People want their experiences to matter. When offered responsibility, people, more often than not, respond by stepping up and taking it. If engaged in things that they are intrinsically motivated by, people’s performance is proven, time and again, to outstrip their performance when they are extrinsically motivated, especially when engaged in cognitive, rather than manual, tasks.
Interviewees, who were or had previously been patients, talked about how enlightened clinicians, who gave permission for – or even insisted on – their taking responsibility as critical moments in their empowerment as actors in the world of online health communities. One interviewee talked about how their clinician’s encouragement to be a ‘pain in the arse patient’ was the impetus for their later activism. Permission leads to responsibility, which leads to control and the ability to transform their own, and others, patient-clinician relationships, all of which is stimulated by the development of individual patient’s internal (or intrinsic) motivations. Key characteristics of this shift in internal motivation that interviewees reported included:
- A voracious appetite for knowledge and information, especially in the early stages of this shift
- Increased levels of self reporting and engagement with statutory systems and research trials, and
- People increasingly wanting their experiences to count for something in terms of how statutory services develop.
Internal motivation can be aided, or hindered, by how data / content systems and organisations are designed.
So what might designing for motivation look like?
How data is managed creates, or destroys, value in online health communities. Good design of data management can unlock internal motivations of individuals within communities. Bad data handling by contrast destroys trust quicker than a flash flood. So what principles did interviewees suggest?
Take the minimum personal ID data you need to meet my needs, not the amount you need to make your business model work.
Assume your data will be hacked. Under these circumstances the less information you hold, the better. So how can you make your business model work on the minimum, not the maximum, amount of data about your users?
Be completely upfront about your business model from day one. Be clear about how you generate income and who, if anyone, is profiting either now or in the future. This is especially important if your community relies on resources that flow from users such as peer support, donation of time or data for research, or help I co-designing or monitoring services, for instance if you are running a gift economy.
Augment the social / close the loop
If you want to build and retain user motivation in the flat, peer-to-peer, adult-adult world in which online communities live and breathe, you must close the loop. You must let your community know ‘what happened as a result of their involvement at every step of the way.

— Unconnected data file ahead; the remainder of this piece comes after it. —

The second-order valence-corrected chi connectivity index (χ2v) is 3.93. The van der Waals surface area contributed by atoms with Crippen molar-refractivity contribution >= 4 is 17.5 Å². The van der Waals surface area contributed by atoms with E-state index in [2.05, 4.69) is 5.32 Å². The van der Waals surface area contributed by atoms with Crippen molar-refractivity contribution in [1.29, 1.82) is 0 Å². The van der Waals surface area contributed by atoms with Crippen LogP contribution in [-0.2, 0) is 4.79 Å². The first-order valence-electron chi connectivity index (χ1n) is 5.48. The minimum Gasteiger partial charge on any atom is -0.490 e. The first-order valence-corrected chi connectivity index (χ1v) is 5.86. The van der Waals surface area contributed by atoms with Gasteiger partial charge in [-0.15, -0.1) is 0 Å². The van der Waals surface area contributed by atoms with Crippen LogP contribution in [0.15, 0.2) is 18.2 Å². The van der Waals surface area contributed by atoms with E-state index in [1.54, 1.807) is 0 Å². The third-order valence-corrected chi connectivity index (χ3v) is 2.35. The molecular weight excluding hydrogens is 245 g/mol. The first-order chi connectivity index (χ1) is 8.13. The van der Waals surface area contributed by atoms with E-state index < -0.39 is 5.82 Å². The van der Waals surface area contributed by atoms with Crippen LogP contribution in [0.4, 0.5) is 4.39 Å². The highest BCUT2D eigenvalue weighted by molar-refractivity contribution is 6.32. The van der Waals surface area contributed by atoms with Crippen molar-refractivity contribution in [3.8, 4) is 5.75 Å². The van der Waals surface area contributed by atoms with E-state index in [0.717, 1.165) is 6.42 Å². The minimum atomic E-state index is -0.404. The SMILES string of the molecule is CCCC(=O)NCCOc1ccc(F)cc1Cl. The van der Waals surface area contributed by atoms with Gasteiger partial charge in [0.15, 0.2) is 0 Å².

- Design your community so that it automatically shows what you or a third party did with user contributions. For example here’s Patient Opinion showing who has read your story:
- Transparency drives organisational change. Showing what other relevant organisations are or are not doing (as above) can build pressure on busy third parties to up their own game. This motivates both patient and your whole ecology of partners.
- Start with fulfilment. Design your community from the point at which the user finds out her contribution has been used. Then work backwards from this sense of ‘altruism fulfilled’ to the service you want to deliver to your users. Be explicit about how user’s data has helped others. A good real-world example of this is the Swedish blood transfusion service which tells donors how their blood donation was actually used.
Involve people (including clinicians) in unexpected ways
The core of the Social Age that we are living through is that it offers people new ways with which to engage people with others. Think about how patient led research can recalibrate health scales or the development of wellbeing and in ways that are pertinent to the user / patient. For example, uMotif’s ‘100FP’ app enables people to log seven different aspects of their wellbeing, including their gait and movement with the aim of generating data from 100,000 people. Some will have Parkinson’s Disease whilst the many that do not provide both controls and a motivated set of people interested in Parkinson’s with which uMotif can work in the future. Meanwhile researchers and clinicians get open-access to a unique database of patient and citizen-generated data.
Organisations that are designed to support internal motivation can realise substantial benefits from online communities. Interviewees reported examples where:
- The open organisational design allowed cohorts of research participants significantly larger than formal, statutorily funded or pharma funded, research trials
- Peer to peer structures in online health communities generated significant activist communities who have gone on to effect material change in national and international health policy, and
- The scale and immediacy of online health communities means that patient groups are able to spot changes in patient outcomes months before more formal, statutory systems are able to.
This design principle has the potential to ‘bake in’ the intrinsic motivation that is needed for patients to drive continuous improvement. What is interesting is that all of the above examples are primarily about facilitating trusting relationships, rather than attempting to become expert in the subject matter. Placing participants’ internal motivations centre stage helps reduce transaction costs and increase benefits as each individual’s efforts are harnessed for the benefit of the whole.